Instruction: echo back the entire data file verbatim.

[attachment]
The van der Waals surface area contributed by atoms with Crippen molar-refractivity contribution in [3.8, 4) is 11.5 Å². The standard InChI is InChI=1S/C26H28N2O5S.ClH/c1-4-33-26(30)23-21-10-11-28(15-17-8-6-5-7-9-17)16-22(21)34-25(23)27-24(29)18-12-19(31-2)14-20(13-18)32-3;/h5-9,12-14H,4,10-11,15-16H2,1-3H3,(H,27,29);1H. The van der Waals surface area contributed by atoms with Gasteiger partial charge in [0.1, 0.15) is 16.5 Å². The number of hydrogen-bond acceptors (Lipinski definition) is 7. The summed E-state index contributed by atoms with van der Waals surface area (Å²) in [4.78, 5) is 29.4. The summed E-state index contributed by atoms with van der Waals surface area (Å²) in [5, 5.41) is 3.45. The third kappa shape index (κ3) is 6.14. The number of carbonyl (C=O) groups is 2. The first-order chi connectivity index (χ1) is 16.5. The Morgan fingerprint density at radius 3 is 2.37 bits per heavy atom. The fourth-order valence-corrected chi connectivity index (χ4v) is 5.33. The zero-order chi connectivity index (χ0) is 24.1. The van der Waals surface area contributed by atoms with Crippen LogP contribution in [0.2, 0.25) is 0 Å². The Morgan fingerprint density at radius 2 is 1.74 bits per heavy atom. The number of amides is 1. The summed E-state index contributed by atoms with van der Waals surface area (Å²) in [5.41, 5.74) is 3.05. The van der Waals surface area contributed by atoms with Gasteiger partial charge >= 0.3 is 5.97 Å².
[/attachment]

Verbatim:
The van der Waals surface area contributed by atoms with Crippen molar-refractivity contribution in [3.8, 4) is 11.5 Å². The standard InChI is InChI=1S/C26H28N2O5S.ClH/c1-4-33-26(30)23-21-10-11-28(15-17-8-6-5-7-9-17)16-22(21)34-25(23)27-24(29)18-12-19(31-2)14-20(13-18)32-3;/h5-9,12-14H,4,10-11,15-16H2,1-3H3,(H,27,29);1H. The van der Waals surface area contributed by atoms with Gasteiger partial charge in [0.1, 0.15) is 16.5 Å². The number of hydrogen-bond acceptors (Lipinski definition) is 7. The summed E-state index contributed by atoms with van der Waals surface area (Å²) in [4.78, 5) is 29.4. The summed E-state index contributed by atoms with van der Waals surface area (Å²) in [5, 5.41) is 3.45. The third kappa shape index (κ3) is 6.14. The number of carbonyl (C=O) groups is 2. The first-order chi connectivity index (χ1) is 16.5. The Morgan fingerprint density at radius 3 is 2.37 bits per heavy atom. The fourth-order valence-corrected chi connectivity index (χ4v) is 5.33. The zero-order chi connectivity index (χ0) is 24.1. The van der Waals surface area contributed by atoms with Crippen LogP contribution in [0.2, 0.25) is 0 Å². The Morgan fingerprint density at radius 2 is 1.74 bits per heavy atom. The number of amides is 1. The summed E-state index contributed by atoms with van der Waals surface area (Å²) in [5.41, 5.74) is 3.05. The van der Waals surface area contributed by atoms with Gasteiger partial charge >= 0.3 is 5.97 Å².